Longboarding is the art of riding with passion, where freedom is the last word. It’s a sport that has seen a lot of following in recent years. It offers a lot of benefits, including transportation and health benefits.
But years of experience have shown me that understanding how to longboard safely is a top priority to avoid injury. It’s crucial you understand the right longboard skateboarding techniques and how to use the proper protective gear.
It will help you grow the confidence to enjoy this sport and lower the risk of crashing or falling. In this guide, I will share longboarding tips and techniques from spending substantial time longboarding safely over the years.
By completing this guide, you will be prepared to improve your skills, whether navigating turns progressively, braving hills, or simply cruising. I hope these tips help longboarders stay safe while enjoying this activity for years.
Before anything else, you need a longboard to practice on. Since you did a basic search of the longboards available, we can agree the market is overflowing.
So, you need to know what type of longboard to buy and what factors to consider during purchase. You must also consider your personal preferences and body type considerations.
The first thing you need to know before buying your longboard is the type of board you need. Below are the most common ones that you will come across.
Cruiser longboards are ideal for transportation and pushing around town. They typically have a directional shape like a pintail or roundtail, providing stability at slower speeds.
The decks are often top-mounted or drop-through for a lower riding platform, making pushing long distances more comfortable. Because of their softer and bigger wheels, I find these types well-suited for rolling over cracks, pebbles, and pavement imperfections.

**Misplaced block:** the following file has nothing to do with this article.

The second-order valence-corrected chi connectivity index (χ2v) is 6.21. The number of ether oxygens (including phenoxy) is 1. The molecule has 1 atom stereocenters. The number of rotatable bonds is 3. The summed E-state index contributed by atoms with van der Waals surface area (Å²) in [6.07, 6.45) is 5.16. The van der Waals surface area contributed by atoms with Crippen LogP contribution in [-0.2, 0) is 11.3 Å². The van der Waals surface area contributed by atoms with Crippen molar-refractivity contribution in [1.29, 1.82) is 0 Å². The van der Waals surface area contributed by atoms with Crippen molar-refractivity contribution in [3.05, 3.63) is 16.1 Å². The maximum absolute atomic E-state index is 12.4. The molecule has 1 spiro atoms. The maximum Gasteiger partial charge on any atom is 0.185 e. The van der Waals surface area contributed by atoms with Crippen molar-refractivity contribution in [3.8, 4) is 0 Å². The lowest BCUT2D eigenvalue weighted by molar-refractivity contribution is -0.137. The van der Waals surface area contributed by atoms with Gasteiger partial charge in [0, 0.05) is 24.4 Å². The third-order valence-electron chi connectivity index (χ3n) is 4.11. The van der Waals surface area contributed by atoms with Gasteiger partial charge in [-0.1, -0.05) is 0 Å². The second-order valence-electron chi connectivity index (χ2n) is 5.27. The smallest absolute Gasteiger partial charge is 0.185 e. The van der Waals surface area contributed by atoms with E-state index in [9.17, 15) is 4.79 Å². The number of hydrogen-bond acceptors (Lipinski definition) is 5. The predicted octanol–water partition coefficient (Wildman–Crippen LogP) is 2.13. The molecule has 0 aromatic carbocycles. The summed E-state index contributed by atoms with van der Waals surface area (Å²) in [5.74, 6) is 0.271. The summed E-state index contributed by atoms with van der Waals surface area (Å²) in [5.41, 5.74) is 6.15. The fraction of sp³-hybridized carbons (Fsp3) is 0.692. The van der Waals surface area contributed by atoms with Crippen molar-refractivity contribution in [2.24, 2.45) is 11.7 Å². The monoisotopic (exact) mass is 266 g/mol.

Their mid to standard length and wheelbase provide good maneuverability while maintaining stability at cruising speeds. Many riders choose cruiser longboards to commute to work/school or visit local shops and parks without hassle.
Carving longboards are specialized for dynamic Surf-style street carving. They are usually mounted in a top-mount configuration to maximize wheel leverage and turning response.
I love their enhanced responsiveness, which allows riders to pump rhythmical S-shape turns and lean into expansive carves. Their decks tend to have increased wheel flares and concave features to prevent wheel bite during tight turns.
Riders can pump flowing S-curves, snaking back and forth to gain speed without needing foot pushing. Many carving longboards have asymmetrical tails catered for natural turning radii in switch or regular stance. Such boards are well-liked for foot steering street surf simulations.
Kicktail decks are characterized by their kicked-up tails, which are concave ramps usually at one or both ends of the board. This allows for popping the board up or utilizing the tail for quick pivoting maneuvers.
Kicktails facilitate tricks like kick turns, board slides, and kickflips. While many freeride and freestyle-oriented longboards incorporate kicktails, some are designed specifically for technical street tricks.
They feature a more flexible construction, kicks, and directional curve tailors at each end. This facilitates switching between regular stance tre flips and other advanced manipulations.
Kicktail decks demand greater board control skills. However, I have a good experience with them. They will reward nimble riders with a versatile quiver capable of urban tricks and downhill runs.
Drop-through longboards feature a dropped platform achieved by mounting the trucks through a cutout in the deck. This introduces axle spacers that sit the deck lower between the trucks.
The drop-through mounting lowers the center of gravity. I recommend these for those seeking enhanced stability at speed. It also brings the riding platform closer to the wheels for improved pushing leverage and foot braking control.
Many drop-through boards are suitable for fast cruising, carving, and gentle freeriding. Their flexible decks provide shock absorption over rough roads. The dropped structure couples stability with enhanced roll speed from an effortless pushing stance.